Academic journal article Memory & Cognition

Use of Base Rates and Case Cue Information in Making Likelihood Estimates

Academic journal article Memory & Cognition

Use of Base Rates and Case Cue Information in Making Likelihood Estimates

Article excerpt

In five experiments, we investigated college students' use of base rate and case cue information in estimating likelihood. The participants reported that case cues were more important than base rates, except when the case cues were totally uninformative, and made more use of base rate information when the base rates were varied within subjects, rather than between subjects. Estimates were more Bayesian when base rate and case cue information was congruent, rather than contradictory. The nature of the "witness" in case cue information (animate or inanimate) did not affect the use of base rate and case cue information. Multiple trials with feedback led to more accurate estimates; however, this effect was not lasting. The results suggest that when base rate information is made salient by experience (multiple trials and within-subjects variation) or by other manipulations, base rate neglect is minimized.

Base rate neglect refers to the robust finding that people often underweight the importance of base rates in a decision task involving two or more sources of information (see, e.g., Goodie & Fantino, 1996; Koehler, 1996; Tversky & Kahneman, 1982). In base rate experiments, participants are typically provided with base rate information, which concerns how often each of two outcomes occurs in the general population, and case-specific information, such as the results of a diagnostic test or witness testimony. The participants' task, typically, is to select the more likely of two outcomes or to provide a verbal estimate of the probability of one or both outcomes. The taxicab problem, described by Tversky and Kahneman, is one of the most recognizable examples:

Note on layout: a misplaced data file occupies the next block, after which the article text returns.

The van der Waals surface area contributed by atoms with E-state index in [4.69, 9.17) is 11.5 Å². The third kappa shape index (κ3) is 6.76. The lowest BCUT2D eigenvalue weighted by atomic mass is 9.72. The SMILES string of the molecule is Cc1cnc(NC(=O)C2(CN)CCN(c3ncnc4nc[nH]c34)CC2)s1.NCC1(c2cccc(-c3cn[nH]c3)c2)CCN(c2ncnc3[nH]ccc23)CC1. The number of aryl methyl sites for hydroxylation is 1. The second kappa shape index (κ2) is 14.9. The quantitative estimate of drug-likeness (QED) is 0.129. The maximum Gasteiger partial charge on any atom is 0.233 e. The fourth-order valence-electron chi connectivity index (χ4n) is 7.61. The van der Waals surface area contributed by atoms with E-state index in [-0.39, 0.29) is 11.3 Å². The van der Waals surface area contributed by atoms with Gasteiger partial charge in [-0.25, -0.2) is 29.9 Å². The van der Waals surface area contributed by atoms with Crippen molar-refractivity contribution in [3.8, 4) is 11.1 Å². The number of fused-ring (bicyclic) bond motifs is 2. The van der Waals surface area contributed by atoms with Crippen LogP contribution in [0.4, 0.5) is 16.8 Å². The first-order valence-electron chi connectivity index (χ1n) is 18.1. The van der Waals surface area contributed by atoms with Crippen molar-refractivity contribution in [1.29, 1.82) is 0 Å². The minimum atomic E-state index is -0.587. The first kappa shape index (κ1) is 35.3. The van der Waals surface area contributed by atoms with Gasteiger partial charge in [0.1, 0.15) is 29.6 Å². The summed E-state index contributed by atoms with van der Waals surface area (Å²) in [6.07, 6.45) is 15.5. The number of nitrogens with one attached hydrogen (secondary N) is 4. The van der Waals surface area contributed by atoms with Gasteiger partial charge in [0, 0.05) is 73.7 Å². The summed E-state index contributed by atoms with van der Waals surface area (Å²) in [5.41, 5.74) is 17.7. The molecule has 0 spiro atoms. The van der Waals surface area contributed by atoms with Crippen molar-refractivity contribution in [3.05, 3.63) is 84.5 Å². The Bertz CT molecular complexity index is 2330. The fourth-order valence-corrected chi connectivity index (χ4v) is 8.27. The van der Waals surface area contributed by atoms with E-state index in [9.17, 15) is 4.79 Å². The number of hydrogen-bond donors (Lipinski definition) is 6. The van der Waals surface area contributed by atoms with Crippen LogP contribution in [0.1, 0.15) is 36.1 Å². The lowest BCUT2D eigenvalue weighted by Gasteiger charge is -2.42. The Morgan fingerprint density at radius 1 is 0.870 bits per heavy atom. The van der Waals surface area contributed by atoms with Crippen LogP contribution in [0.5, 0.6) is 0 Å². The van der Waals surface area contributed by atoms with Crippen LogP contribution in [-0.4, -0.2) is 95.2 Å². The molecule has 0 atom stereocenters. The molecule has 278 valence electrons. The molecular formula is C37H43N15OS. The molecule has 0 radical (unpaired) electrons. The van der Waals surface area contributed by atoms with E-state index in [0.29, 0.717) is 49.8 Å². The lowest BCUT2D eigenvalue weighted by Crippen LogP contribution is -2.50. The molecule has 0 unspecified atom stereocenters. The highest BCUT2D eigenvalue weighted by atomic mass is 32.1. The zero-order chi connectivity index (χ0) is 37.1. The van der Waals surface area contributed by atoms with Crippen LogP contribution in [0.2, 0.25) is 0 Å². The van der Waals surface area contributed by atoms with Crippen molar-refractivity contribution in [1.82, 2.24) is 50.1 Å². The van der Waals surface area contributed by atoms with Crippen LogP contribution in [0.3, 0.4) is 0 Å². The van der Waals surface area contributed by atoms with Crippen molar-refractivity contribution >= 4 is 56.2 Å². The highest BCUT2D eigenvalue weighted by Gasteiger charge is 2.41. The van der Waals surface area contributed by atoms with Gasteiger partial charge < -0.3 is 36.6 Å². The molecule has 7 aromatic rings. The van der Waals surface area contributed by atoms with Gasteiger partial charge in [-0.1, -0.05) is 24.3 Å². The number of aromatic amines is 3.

A cab was involved in a hit and run accident at night. Two cab companies, the Green and the Blue, operate in the city. You are given the following data:

(a) 85% of the cabs in the city are Green and 15% are Blue.

(b) A witness identified the cab as Blue. The court tested the reliability of the witness under the same circumstances that existed on the night of the accident and concluded that the witness correctly identified each one of the two colors 80% of the time and failed 20% of the time.

What is the probability that the cab involved in the accident was Blue rather than Green?

If both pieces of information were considered and were combined according to Bayes's theorem, the probability estimate would be close to .41; however, in most studies, adult participants overweight the case-specific information (b) and neglect the base rate information (a). This has been found when the probabilistic information has been conveyed verbally (as in Tversky & Kahneman, 1982) and also when it has been directly experienced (as, e.g., in the behavioral studies of Goodie & Fantino, 1996).

Underutilization of base rate information is of interest in that its occurrence bears on the general question of whether normative models of inference are also descriptive of human reasoning (see, e.g., M. S. Cohen, 1993; Doherty, 2003; Stanovich & West, 2000) and the more specific question of the extent to which people understand principles of probability and apply them in making judgments and decisions (e.g., Gigerenzer, 1998; Hertwig & Gigerenzer, 1999; Johnson-Laird, Legrenzi, Girotto, Legrenzi, & Gaverai, 1999). More particularly, there is discussion and some disagreement as to when it is normative to use base rates as a factor in making likelihood judgments and decisions (e.g., Bar-Hillel, 1990; Birnbaum, 1983; L. J. Cohen, 1979).

Does it matter whether or not people make use of base rates when they judge likelihood? The use of base rates is of practical importance in, for example, the area of medical diagnosis. In a study in which physicians were asked to estimate the probability of a woman's having breast cancer, given a positive mammogram, Eddy (1982) reported that most estimated the probability at around 75%-close to the sensitivity of the test, which had been reported to the participants as 79%, and far from the correct answer of about 8%. …

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